Nassau police bringing back specialized DWI unit

Drunken driving arrests have fallen dramatically in Nassau County over the past three years, leading to concerns among some police and activists that too many intoxicated motorists are getting away with the crime. May 21, 2014 (Credit: Newsday Staff)

Nassau County -- where DWI arrests fell after a police enforcement team shut down -- is bringing back the specialized unit, officials said Thursday.

The decision comes a day after Newsday and News 12 Long Island reported that driving while intoxicated arrests took a steep drop after Nassau police eliminated the unit, which targeted DWI offenders. With the selective enforcement team, known as SET, on patrol, officers made an average of 2,641 DWI arrests from 2008 to 2011.

Since the unit shut down, Nassau DWI arrests have maintained a steady decline, from 1,853 in 2012 to 1,545 last year.


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Thursday, Nassau District Attorney Kathleen Rice and County Executive Edward Mangano said in a statement that the 2014 version of the unit "re-establishes the Selective Enforcement Team while also utilizing the intelligence-led policing models" now at the center of the county's broader crime-fighting strategy. That includes focusing patrols in areas where drunken drivers were more likely, and increasing DWI checkpoints.

Officials said the reconstituted SET team and DWI program, collectively called the DWI Alcohol-Related Incident Team, will continue the strategy of finding DWI "hot spots." In addition, the unit will establish roving DWI checkpoints.

On Wednesday, acting Police Commissioner Thomas Krumpter defended the closing of the unit in 2011 because he said it was not an effective tool in the department's DWI-enforcement strategy.

Krumpter said the proof of post-SET effectiveness could be found in a recent checkpoint over three nights, where just six out of 1,000 vehicles stopped led to DWI arrests. He said increased citizen compliance also led to the drop.

DWI fatalities -- any death attributable to drunken or drugged driving -- fell from 25 in 2011 and 2012 in Nassau to 24 last year. DWI crashes went from 611 in 2011 to 600 in 2012, the last year for which DWI crash data collected by New York State were available.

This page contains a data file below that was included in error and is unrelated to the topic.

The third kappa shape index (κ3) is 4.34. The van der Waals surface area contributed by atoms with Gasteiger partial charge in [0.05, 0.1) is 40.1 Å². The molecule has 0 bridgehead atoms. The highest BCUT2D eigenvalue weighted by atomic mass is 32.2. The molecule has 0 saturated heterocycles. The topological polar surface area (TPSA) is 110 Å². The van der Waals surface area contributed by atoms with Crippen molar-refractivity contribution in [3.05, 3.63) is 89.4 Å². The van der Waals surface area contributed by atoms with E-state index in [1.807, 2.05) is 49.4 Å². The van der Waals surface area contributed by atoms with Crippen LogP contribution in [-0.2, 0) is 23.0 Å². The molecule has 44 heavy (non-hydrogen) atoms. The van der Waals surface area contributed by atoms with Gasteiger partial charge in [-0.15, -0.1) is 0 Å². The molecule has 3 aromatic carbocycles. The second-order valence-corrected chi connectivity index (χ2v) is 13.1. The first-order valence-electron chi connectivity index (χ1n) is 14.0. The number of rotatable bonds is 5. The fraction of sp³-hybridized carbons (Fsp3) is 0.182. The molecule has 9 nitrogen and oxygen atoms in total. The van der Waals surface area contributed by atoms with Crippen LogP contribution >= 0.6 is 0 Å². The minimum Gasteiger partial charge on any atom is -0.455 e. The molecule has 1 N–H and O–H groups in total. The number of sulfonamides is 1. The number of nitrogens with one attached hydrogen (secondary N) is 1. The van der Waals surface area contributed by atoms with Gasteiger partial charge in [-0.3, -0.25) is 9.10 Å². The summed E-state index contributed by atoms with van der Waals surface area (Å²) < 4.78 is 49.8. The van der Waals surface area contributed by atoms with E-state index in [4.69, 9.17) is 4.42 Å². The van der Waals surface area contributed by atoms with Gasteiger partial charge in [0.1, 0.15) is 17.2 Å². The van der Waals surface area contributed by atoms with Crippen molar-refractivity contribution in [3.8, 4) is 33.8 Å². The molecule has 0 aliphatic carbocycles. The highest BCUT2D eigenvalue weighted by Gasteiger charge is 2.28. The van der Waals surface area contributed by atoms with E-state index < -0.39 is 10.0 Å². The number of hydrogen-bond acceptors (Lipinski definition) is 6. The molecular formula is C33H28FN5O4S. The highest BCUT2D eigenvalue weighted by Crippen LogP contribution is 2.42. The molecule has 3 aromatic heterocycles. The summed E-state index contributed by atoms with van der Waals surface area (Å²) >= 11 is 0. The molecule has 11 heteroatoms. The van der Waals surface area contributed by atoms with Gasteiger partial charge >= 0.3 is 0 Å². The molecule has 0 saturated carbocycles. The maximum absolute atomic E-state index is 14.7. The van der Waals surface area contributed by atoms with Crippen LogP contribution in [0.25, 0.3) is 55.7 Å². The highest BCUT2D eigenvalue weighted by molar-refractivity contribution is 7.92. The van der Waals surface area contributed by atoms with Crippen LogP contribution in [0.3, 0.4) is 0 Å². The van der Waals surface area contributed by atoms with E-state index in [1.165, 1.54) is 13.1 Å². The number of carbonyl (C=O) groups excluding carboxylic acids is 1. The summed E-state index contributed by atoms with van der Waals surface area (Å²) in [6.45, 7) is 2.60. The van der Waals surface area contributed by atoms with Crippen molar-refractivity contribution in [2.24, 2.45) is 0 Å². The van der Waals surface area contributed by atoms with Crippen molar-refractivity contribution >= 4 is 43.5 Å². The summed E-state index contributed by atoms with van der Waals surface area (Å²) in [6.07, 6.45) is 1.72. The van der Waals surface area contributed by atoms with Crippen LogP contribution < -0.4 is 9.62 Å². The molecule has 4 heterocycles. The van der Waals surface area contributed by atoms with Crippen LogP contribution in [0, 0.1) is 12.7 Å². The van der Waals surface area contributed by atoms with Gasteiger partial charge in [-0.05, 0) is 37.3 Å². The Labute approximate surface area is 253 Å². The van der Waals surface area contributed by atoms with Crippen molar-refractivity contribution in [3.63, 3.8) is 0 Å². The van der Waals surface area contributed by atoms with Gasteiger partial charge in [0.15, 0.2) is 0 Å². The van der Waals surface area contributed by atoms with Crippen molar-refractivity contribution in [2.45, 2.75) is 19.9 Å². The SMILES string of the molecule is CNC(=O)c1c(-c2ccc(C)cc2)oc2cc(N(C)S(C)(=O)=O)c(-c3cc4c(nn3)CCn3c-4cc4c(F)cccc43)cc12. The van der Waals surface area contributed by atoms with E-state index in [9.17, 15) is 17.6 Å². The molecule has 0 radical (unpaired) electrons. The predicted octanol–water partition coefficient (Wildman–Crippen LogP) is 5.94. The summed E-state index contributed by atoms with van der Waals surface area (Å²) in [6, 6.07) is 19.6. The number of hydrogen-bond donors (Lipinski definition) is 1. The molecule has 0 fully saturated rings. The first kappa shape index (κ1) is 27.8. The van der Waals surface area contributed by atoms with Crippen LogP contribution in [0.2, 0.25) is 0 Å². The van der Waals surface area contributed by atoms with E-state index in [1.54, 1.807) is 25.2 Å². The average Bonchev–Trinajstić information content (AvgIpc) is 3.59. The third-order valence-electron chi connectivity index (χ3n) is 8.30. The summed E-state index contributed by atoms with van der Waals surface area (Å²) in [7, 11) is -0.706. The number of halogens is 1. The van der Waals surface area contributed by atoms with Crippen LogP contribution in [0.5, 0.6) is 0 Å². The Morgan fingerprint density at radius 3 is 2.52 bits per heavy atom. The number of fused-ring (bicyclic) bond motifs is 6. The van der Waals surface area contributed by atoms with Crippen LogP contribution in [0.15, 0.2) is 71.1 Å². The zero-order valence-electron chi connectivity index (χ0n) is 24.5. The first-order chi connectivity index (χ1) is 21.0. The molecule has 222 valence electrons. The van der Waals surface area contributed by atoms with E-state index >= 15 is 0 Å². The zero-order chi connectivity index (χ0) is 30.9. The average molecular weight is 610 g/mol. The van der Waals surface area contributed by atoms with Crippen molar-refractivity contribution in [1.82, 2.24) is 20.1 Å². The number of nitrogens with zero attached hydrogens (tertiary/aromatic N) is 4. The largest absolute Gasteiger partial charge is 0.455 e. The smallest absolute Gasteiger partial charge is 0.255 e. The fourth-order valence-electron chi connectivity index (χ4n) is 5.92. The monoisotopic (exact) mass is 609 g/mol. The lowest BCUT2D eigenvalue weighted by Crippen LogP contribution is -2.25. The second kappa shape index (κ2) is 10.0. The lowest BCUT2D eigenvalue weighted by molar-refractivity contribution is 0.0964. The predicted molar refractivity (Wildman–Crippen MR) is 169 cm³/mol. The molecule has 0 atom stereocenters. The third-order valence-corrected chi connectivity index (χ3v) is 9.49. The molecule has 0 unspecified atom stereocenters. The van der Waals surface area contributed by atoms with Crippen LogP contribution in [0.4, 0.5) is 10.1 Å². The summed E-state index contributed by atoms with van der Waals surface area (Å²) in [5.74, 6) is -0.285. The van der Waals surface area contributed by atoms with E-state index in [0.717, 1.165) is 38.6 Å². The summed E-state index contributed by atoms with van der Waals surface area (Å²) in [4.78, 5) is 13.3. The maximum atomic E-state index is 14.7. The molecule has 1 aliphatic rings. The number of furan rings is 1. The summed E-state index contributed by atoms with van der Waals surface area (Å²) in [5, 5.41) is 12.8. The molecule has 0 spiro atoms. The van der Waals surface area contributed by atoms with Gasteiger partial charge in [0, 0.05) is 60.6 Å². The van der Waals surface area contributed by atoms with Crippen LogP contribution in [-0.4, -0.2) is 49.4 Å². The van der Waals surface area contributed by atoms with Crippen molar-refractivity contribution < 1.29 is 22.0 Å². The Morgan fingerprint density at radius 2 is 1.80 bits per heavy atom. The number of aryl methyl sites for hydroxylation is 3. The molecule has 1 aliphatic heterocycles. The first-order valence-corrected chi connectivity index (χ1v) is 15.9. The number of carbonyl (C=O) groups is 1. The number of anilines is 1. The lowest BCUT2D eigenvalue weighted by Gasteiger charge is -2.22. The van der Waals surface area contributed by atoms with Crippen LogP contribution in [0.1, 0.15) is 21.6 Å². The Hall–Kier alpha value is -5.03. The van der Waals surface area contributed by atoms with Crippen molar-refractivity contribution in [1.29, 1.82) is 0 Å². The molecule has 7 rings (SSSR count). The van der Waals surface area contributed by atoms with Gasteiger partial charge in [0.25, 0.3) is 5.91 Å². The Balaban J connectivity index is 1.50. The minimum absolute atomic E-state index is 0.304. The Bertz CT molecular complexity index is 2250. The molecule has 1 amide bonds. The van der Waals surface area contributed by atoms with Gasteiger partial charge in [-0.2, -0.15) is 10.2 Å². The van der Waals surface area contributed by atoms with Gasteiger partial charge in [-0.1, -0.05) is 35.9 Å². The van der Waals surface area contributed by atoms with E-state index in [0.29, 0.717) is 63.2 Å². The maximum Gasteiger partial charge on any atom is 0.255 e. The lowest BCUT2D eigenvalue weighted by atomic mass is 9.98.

Critics of shuttering the unit three years ago, including James Carver, president of the Nassau County Police Benevolent Association, have said the samples of checkpoint and fatality statistics are too small to provide any accurate conclusions.

Bringing back the specialized unit is a sign that "clearly the county's gone back to the drawing board and is looking for ways to make our roads safer," said Marge Lee, president of the Franklin Square-based group Drive Educated Drive Informed Commit And Totally End Drunk Driving. "I'm very excited to hear the county's bringing back SET," Lee said.

Mangano and Rice said SET team members will also conduct thousands of patrol tours paid for with $1 million from police and prosecutors' asset forfeiture funds -- money seized in connection with criminal investigations.

Police said they will also give additional DWI enforcement training to new officers, acquire more breath testers, and add staff to its program aimed at detecting drugged drivers. Officers in the revamped DWI program have already begun making drunken driving arrests, according to police, while also targeting businesses that serve alcohol to underage and heavily intoxicated people.

"Nassau County's new DWI Alcohol-Related Incident Team, together with the re-established Selective Enforcement Team, will be targeting drunk drivers -- not just this Memorial Day weekend but all year round -- looking to prevent senseless alcohol-related accidents and locking up those who break the law," Mangano said in the statement.

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